It's not entirely clear how many of the 483 first-generation NSX-Rs found their way into the UK, but you could certainly count them on one hand. Back in its day the NSX-R was criticised by some for being very firm and unyielding. I had expected that to say more about the era than the car itself, because so many performance cars that might have felt very taut once upon a time now feel rangey and fluid, at least compared to a lot of more recent machines. But the NSX-R does feel very firm and unyielding, even now. So it jiggles and jinks its way along a typical British B-road, tight and fidgety, but never is it so tough that you can't get on with driving it quickly. There is just enough compliance in the springs to let you do that. What that tension means, of course, is that it has agility and body control to burn.

At low and medium speeds the unassisted steering is so weighty that you guide the car with your elbows, or even your shoulders, rather than your wrists. And then, at a certain speed, the steering finds its range and it becomes much lighter, so you release your white-knuckle grip from the thin wheel rim and allow your fingers to clasp it lightly. After that, the wheel wriggles and writhes in this delicious way that tells you exactly what's going on down at road level. You dial in just a tiny bit of steering lock even in a straight line to feel the resistance build and then fall again when you return it to centre.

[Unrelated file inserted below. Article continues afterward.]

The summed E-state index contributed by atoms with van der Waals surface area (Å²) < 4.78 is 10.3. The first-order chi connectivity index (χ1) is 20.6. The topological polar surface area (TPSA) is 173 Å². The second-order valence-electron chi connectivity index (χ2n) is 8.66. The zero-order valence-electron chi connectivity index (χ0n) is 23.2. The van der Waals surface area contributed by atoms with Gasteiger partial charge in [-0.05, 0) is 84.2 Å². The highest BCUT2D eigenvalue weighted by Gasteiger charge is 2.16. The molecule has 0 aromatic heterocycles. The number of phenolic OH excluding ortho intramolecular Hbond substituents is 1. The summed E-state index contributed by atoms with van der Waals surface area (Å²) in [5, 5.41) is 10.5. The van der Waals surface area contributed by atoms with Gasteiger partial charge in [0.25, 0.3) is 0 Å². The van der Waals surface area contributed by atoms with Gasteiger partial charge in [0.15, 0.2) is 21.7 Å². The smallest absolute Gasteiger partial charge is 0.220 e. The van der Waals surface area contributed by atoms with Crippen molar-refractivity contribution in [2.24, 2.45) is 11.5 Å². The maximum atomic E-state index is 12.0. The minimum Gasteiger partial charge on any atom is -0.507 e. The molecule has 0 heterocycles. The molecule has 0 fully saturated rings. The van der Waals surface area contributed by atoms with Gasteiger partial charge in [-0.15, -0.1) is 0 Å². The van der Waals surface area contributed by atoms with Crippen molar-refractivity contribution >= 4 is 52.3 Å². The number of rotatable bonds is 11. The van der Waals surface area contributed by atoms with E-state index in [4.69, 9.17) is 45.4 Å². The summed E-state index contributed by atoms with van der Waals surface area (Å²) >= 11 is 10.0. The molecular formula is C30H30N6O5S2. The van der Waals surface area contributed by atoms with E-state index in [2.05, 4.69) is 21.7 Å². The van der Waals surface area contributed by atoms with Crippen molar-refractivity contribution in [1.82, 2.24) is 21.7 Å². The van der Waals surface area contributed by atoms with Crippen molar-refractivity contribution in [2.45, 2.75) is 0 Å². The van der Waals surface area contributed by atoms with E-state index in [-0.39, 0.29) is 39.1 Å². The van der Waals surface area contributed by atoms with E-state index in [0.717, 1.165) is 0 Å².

The gear ratios are very long and the engine is light on torque (only 217lb ft) compared to the cars we've become accustomed to. So the NSX-R never feels really rapid. Instead, the 3.0-litre V6 seems to row through each gear in long strokes, rather than ripping through them forcefully. And whereas some Honda VTEC engines change onto the lumpier cam as abruptly as a light switch being flicked, the NSX-R's bleeds from one to another at around 6,000rpm.

With the chassis jinking and fidgeting in its way and the engine running out to the redline in great tuneful sweeps, you just sit back and drink it all in. What's so enjoyable about this car is that it's a tactile pleasure to drive even at a canter, and then challenging to pedal along any quicker than that. So when the Civic Type R - or the new Porsche 911, or the Audi R8 - does thunder past you on a big wave of torque and disappear into the next sequence of bends, you let it go and enjoy the process of operating this collaborative, interactive machine.


SPECIFICATION - HONDA NSX-R

Engine: 2,977cc, V6, petrol
Transmission: 5-speed manual, rear-wheel drive
Power (hp): 280@7,300rpm
Torque (lb ft): 217@5,400rpm
0-60mph: 5.1 seconds
Top speed: 168mph
Weight: 1,230kg
MPG: N/A
CO2: N/A
On sale: 1992-1995
Price new: Β£55,000 (1992) est.
Price now: from Β£150,000

Inspired? Search for a Honda NSX here









Author
Discussion

Omega1987

Original Poster:

38 posts

19 months

Saturday 13th April
quotequote all
Personally I enjoyed driving high torque cars so I wouldn't necessarily get any more satisfaction in the NSX than the new Type R but I think it's essential for a drivers car to have a well sorted manual gearbox so would certainly prefer the NSX to a DSG equipped R8.

Butter Face

19,394 posts

107 months

Saturday 13th April
quotequote all
Beautiful cars. I had the please of seeing an NA2 Type R last summer and they are fantastic, definitely in the lottery win garage.

Tickle

3,370 posts

151 months